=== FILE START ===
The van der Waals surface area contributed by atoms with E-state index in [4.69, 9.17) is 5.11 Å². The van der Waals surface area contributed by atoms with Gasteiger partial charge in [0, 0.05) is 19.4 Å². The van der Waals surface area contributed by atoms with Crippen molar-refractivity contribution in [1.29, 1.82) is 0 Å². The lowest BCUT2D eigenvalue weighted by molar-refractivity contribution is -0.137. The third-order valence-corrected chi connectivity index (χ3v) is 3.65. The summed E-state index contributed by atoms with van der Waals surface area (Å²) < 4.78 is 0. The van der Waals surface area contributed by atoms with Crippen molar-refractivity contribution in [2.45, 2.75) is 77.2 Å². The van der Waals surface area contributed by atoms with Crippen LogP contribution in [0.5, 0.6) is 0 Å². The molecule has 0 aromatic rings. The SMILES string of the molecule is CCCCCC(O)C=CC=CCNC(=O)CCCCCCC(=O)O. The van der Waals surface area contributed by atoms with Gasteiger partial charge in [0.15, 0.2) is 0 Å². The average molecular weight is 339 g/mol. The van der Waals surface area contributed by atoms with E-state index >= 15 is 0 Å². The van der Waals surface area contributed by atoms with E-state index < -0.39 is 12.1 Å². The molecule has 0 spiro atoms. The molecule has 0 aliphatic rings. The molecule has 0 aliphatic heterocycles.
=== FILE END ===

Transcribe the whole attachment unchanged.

The van der Waals surface area contributed by atoms with E-state index in [4.69, 9.17) is 5.11 Å². The van der Waals surface area contributed by atoms with Gasteiger partial charge in [0, 0.05) is 19.4 Å². The van der Waals surface area contributed by atoms with Crippen molar-refractivity contribution in [1.29, 1.82) is 0 Å². The lowest BCUT2D eigenvalue weighted by molar-refractivity contribution is -0.137. The third-order valence-corrected chi connectivity index (χ3v) is 3.65. The summed E-state index contributed by atoms with van der Waals surface area (Å²) < 4.78 is 0. The van der Waals surface area contributed by atoms with Crippen molar-refractivity contribution in [2.45, 2.75) is 77.2 Å². The van der Waals surface area contributed by atoms with Crippen LogP contribution in [0.5, 0.6) is 0 Å². The molecule has 0 aromatic rings. The SMILES string of the molecule is CCCCCC(O)C=CC=CCNC(=O)CCCCCCC(=O)O. The van der Waals surface area contributed by atoms with Gasteiger partial charge in [0.15, 0.2) is 0 Å². The average molecular weight is 339 g/mol. The van der Waals surface area contributed by atoms with E-state index >= 15 is 0 Å². The van der Waals surface area contributed by atoms with E-state index < -0.39 is 12.1 Å². The molecule has 0 spiro atoms. The molecule has 0 aliphatic rings. The molecule has 0 aliphatic heterocycles.